Women Heroes of World War II: 26 Stories of Espionage, Sabotage, Resistance, & RescuePaperback Women of Action
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- Publisher: Chicago Review Press
- Format: Paperback | 272 pages
- Dimensions: 142mm x 218mm x 28mm | 431g
- Publication date: 1 March 2011
- Publication City/Country: Chicago
- ISBN 10: 1556529619
- ISBN 13: 9781556529610
- Illustrations note: 40 b/w photos
- Sales rank: 69,148
A 2012 VOYA Nonfiction Honor List selection Noor Inayat Khan was the first female radio operator sent into occupied France and transferred crucial messages. Johtje Vos, a Dutch housewife, hid Jews in her home and repeatedly outsmarted the Gestapo. Law student Hannie Schaft became involved in the most dangerous resistance work--sabotage, weapons transference, and assassinations. In these pages, young readers will meet these and many other similarly courageous women and girls who risked their lives to help defeat the Nazis. Twenty-six engaging and suspense-filled stories unfold from across Germany, Poland, the Netherlands, France, Belgium, Denmark, Great Britain, and the United States, providing an inspiring reminder of women and girls' refusal to sit on the sidelines around the world and throughout history. An overview of World War II and summaries of each country's entrance and involvement in the war provide a framework for better understanding each woman's unique circumstances, and resources for further learning follow each profile. Women Heroes of World War II is an invaluable addition to any student's or history buff's bookshelf.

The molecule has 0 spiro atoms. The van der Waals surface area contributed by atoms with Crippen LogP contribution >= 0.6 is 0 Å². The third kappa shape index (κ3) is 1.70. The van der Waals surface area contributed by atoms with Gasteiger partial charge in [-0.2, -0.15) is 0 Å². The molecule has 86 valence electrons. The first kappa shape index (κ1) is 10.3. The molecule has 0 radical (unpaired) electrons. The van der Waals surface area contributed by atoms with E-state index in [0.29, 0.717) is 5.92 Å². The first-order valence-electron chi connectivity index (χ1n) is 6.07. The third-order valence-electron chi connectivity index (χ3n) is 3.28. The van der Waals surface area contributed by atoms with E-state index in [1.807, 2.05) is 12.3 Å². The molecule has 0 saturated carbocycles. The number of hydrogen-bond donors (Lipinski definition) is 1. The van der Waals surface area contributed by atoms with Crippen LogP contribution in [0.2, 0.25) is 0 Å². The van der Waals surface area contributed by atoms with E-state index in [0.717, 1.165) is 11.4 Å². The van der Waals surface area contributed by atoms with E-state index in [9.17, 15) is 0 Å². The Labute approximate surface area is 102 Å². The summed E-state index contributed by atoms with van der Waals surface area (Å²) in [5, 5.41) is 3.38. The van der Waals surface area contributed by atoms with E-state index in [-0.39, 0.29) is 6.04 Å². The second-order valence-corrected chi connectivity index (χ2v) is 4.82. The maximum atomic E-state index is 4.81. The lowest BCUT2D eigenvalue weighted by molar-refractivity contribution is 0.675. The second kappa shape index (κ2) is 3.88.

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Kathryn J. Atwood is an educator and writer. She has contributed to "War, Literature, ""and the Arts," PopMatters.com, "Midwest Book Review," and "Women's Independent Press."
By LoiswriteReview1b3t21Reviews21 26 Apr 2011
As Georges Loustaunau-Lacau, owner of the magazine L'ordre national remarked to Marie-Madeleine Fourcade, when asking her to organize a massive French spy network that later came to be known as Noah's Ark, "Who will ever suspect a woman?" In fact, such underestimation of women's ability helped to bring down the Nazi regime, as, especially at the start of World War II, the fascist supremacists overlooked what damage women could cause to their overwhelming militaristic might. That women made a major contribution to winning the War for the Allies is undeniable, and Women Heroes of World War II: 26 Stories of Espionage, Sabotage, Resistance, and Rescue explains how.
Kathryn Atwood proves herself to be a storyteller and historian of note, as she provides an overall account of the War, as it was waged on the Western Front, before giving a country-by-country overview of the progress and impact of the War, covering Germany, Poland, France, the Netherlands, Belgium, Denmark, Great Britain, and the United States. After contextualizing the setting that gave rise to the exploits of the heroines that Atwood describes in Women Heroes of World War II, the author describes the contribution made by each hero to the war effort. The strength and resilience of such well-known figures as Josephine Baker and Marlene Dietrich are paralleled with those of lesser-known women, who fought with as strong a will and determination to defy evil, no matter the odds. That they did so at great danger to life and limb is clearly shown, making them ideal role models for young and aspirant women who, although they might not have to fight against such horrors as Kristallnacht (Crystal Night, or the Night of Broken Glass), nevertheless have frequently still to overcome social stereotyping and discrimination at school, college and beyond.